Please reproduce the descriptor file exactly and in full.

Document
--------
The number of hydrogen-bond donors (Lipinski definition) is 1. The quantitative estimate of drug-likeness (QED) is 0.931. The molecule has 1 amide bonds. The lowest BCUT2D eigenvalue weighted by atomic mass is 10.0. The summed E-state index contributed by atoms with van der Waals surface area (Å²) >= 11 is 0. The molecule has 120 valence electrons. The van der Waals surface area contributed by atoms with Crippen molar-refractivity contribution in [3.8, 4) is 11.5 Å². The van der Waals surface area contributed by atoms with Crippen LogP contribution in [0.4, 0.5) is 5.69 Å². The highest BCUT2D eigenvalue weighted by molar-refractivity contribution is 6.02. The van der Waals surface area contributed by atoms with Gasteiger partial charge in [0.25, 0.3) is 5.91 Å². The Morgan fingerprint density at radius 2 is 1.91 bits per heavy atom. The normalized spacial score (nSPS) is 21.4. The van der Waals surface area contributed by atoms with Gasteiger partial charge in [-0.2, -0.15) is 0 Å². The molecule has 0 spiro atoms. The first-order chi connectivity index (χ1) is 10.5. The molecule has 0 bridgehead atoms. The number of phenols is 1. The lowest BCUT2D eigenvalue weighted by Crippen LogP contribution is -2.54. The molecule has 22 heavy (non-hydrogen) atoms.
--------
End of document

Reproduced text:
The number of hydrogen-bond donors (Lipinski definition) is 1. The quantitative estimate of drug-likeness (QED) is 0.931. The molecule has 1 amide bonds. The lowest BCUT2D eigenvalue weighted by atomic mass is 10.0. The summed E-state index contributed by atoms with van der Waals surface area (Å²) >= 11 is 0. The molecule has 120 valence electrons. The van der Waals surface area contributed by atoms with Crippen molar-refractivity contribution in [3.8, 4) is 11.5 Å². The van der Waals surface area contributed by atoms with Crippen LogP contribution in [0.4, 0.5) is 5.69 Å². The highest BCUT2D eigenvalue weighted by molar-refractivity contribution is 6.02. The van der Waals surface area contributed by atoms with Gasteiger partial charge in [0.25, 0.3) is 5.91 Å². The Morgan fingerprint density at radius 2 is 1.91 bits per heavy atom. The normalized spacial score (nSPS) is 21.4. The van der Waals surface area contributed by atoms with Gasteiger partial charge in [-0.2, -0.15) is 0 Å². The molecule has 0 spiro atoms. The first-order chi connectivity index (χ1) is 10.5. The molecule has 0 bridgehead atoms. The number of phenols is 1. The lowest BCUT2D eigenvalue weighted by Crippen LogP contribution is -2.54. The molecule has 22 heavy (non-hydrogen) atoms.